Bruce Springsteen Wraps Australia Tour With Marathon Set, Bee Gees Cover and a Group Twerk

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After all these years, Bruce Springsteen still manages to surprise. The Boss’ evangelical rock 'n' roll experience has just completed another lap of Australia, where each city has been rewarded with some rare musical gems -- not all of them his own. On this trip he’s been dishing out some homegrown tunes, including AC/DC’s “Highway to Hell” and INXS’s “Don’t Change”. On tonight's tour-closing show at the Brisbane Entertainment Centre, he didn’t keep his fans wondering for long. Springsteen and his E Street Band opened with a cover of the Bee Gees’ 1970s disco classic, “Stayin' Alive.”

It was a most unexpected start. But a fitting one. The Gibb brothers’ formative years were spent in Redcliffe, a suburb north of Brisbane where a statue was unveiled in their honor in 2013.  

Tonight was all about giving-back. Springsteen and his gang gave Brisbane fans exactly what they wanted, and more than they expected. There was more homestyle goodness in the set-list, including a rendition of “Just Like Fire Would,” a 1986 work of Chris Bailey, the frontman of local punk pioneers the Saints. And later in the set, Pearl Jam’s Eddie Vedder took to the stage for a performance of AC/DC’s nihilist standard. 

The Boss was in one of his “force of nature” moods. He dispensed with a support act on the night, and punched through with a marathon set that started at 8pm and finished-up just before midnight. There was no intermission, no breaks. Just rock 'n’ roll. This one will be talked about for a long while.

The set went deep into Springsteen’s catalog. Songs were pulled from his 1973 debut “Greetings from Asbury Park, N.J.,” then he delivered his follow-up album “The Wild, The Innocent and the E Street Shuffle” in its entirety. And there were those big crowd-pleasers, “Dancing in the Dark,” “Glory Days” and “Born to Run.”

The production had little in the way of gimmicks. Just three big screens and 18 musicians getting to work (and on two occasions, an eight-female-strong string section). Springsteen tinkered with the set-list, taking his cues from the many hand-made signs bouncing in the crowd. “We had plans for tonight but none of it is happening. So we're just following the signs,” he said. “I don't know who else runs a show like this. We don’t do it every night. Just mostly.”

On one of his crowd-surfing sessions, Springsteen got more than he bargained for. He arrived back on stage with a toy kangaroo tucked under his arm, and a mobile phone inserted into his back pocket. “That's a first,” he quipped. “I don't know how it got there. I didn't feel a thing.” 

Springsteen could be spotted drinking what appeared to be a luminescent aqua-colored fluid. Perhaps the secret to his energy is in this “Bruce juice”? Artists half his age will want some.

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There’s something about the business of Bruce Springsteen that makes little sense. Here’s a veteran artist who, frankly, doesn’t really do “hits.” Not anymore. And yet, his albums are blockbusters. In a saturated touring market, when money’s tight, and slick-moving 20-something pop singers are hogging the limelight, Springsteen is always a hot ticket. And here in Australia, on the other side of the world from his native New Jersey, Springsteen does remarkable business. It’s a business that almost defies logic.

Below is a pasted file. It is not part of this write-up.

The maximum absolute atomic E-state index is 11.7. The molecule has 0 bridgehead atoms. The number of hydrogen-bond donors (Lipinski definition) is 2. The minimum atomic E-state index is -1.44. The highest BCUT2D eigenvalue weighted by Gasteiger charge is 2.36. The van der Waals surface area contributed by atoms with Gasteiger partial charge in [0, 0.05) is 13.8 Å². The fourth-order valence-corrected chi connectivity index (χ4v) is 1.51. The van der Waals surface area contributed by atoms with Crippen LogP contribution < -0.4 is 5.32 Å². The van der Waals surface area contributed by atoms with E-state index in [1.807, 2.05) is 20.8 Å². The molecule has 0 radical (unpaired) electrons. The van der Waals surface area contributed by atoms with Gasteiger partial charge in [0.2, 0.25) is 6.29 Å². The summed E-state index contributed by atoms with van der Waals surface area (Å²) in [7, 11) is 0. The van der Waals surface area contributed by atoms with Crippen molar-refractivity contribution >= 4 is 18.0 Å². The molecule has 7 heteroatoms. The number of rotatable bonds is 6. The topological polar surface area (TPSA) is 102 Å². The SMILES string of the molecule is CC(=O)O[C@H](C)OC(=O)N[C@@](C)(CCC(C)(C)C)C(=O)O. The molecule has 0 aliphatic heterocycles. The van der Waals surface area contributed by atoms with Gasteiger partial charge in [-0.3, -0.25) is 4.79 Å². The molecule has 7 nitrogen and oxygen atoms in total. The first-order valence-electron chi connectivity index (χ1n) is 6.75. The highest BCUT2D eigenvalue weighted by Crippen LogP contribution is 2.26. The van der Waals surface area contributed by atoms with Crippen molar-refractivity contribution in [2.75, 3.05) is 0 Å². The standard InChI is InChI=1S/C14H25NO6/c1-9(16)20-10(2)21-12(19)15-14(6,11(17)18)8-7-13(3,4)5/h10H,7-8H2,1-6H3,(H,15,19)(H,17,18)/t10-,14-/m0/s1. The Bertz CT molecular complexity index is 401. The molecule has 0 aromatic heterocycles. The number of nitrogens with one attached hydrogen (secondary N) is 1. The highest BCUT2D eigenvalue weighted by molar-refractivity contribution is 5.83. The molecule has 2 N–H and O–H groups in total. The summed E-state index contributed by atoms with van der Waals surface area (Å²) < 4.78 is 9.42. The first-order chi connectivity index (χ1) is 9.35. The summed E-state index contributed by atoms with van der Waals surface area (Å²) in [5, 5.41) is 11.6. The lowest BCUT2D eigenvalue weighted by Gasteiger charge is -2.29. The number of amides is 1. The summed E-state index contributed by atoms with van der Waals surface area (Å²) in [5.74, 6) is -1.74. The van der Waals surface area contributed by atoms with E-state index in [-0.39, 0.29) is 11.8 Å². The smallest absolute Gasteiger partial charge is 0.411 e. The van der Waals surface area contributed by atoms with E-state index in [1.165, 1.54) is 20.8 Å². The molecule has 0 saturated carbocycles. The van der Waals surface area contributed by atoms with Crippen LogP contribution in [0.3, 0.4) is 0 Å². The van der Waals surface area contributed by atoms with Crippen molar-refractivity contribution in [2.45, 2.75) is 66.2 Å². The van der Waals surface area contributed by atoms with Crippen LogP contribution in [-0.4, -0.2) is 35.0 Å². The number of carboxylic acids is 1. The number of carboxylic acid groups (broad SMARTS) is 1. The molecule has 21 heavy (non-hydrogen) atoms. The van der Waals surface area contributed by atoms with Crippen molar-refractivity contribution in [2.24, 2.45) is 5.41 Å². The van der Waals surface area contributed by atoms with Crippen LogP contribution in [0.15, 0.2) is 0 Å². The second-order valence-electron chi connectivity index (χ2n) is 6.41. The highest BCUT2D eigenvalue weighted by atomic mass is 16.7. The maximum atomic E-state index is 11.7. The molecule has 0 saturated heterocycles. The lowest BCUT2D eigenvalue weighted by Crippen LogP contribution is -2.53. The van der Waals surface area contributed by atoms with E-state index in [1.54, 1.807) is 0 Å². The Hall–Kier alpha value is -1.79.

His most recent album “High Hopes” was partially recorded Down Under and it opened at No. 1 on its release here in January (his only other No. 1 studio album was "Born in the U.S.A."). The new album, comprising covers, outtakes and reinterpretations of earlier songs, yielded no hits. Until 2013, he hadn’t played Australia for the best part of a decade. Now he’s trekked Australia twice within a year. For most artists, that would amount to "overexposure." This tour was a sellout. “We could feel the bottom of the earth was moving for us or something," he said of the 2013 run and the decision to come back. “It's been a wonderful two seasons. We promise to be back."

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As time marched towards midnight on this finale, Springsteen gathered his ensemble for a farewell bow. With arms around one another, the E Street Band members wiggled their butts at the audience as Springsteen shouted, “Let’s twerk!”

He wrapped his monster show with a stripped-down version of “Thunder Road.” Just Springsteen, his guitar and a harmonica. “Australia, the E Street band loves you. We'll be seeing you."

Australian audiences will be hoping it’ll be sooner, rather than later. Another visit next year, perhaps.

Bruce Springsteen & The E Street Band, Brisbane Entertainment Centre, Feb. 26 Setlist:

1. Stayin’ Alive (Bee Gees cover)

2. It’s Hard To Be A Saint In The City

3. Does this Bus Stop at 82nd Street?

4. Growin’ Up

5. Spirit In The Night

6. High Hopes

7. Just Like Fire Would (Chris Bailey Cover)

8. You Can Look (But You’d Better Not Touch) 

9. Sherry Darling

10. Save My Love

11. Fade Away

12. The E Street Shuffle

13. 4th of July, Asbury Park (Sandy)

14. Kitty’s Back

15. Wild Billy’s Circus Story

16. Incident On 57th Street

17. Rosalita (Come Out Tonight)

18. New York City Serenade (w/ strings)

19. Darlington County

20. Waitin’ On A Sunny Day

21. The Rising

22. The Ghost Of Tom Joad

23. Badlands

24. Glory Days

25. Born To Run

26. Bobby Jean

27. Dancing In The Dark

28. Tenth Avenue Freeze-Out

29. Highway To Hell (with Eddie Vedder)

30. Thunder Road (solo)


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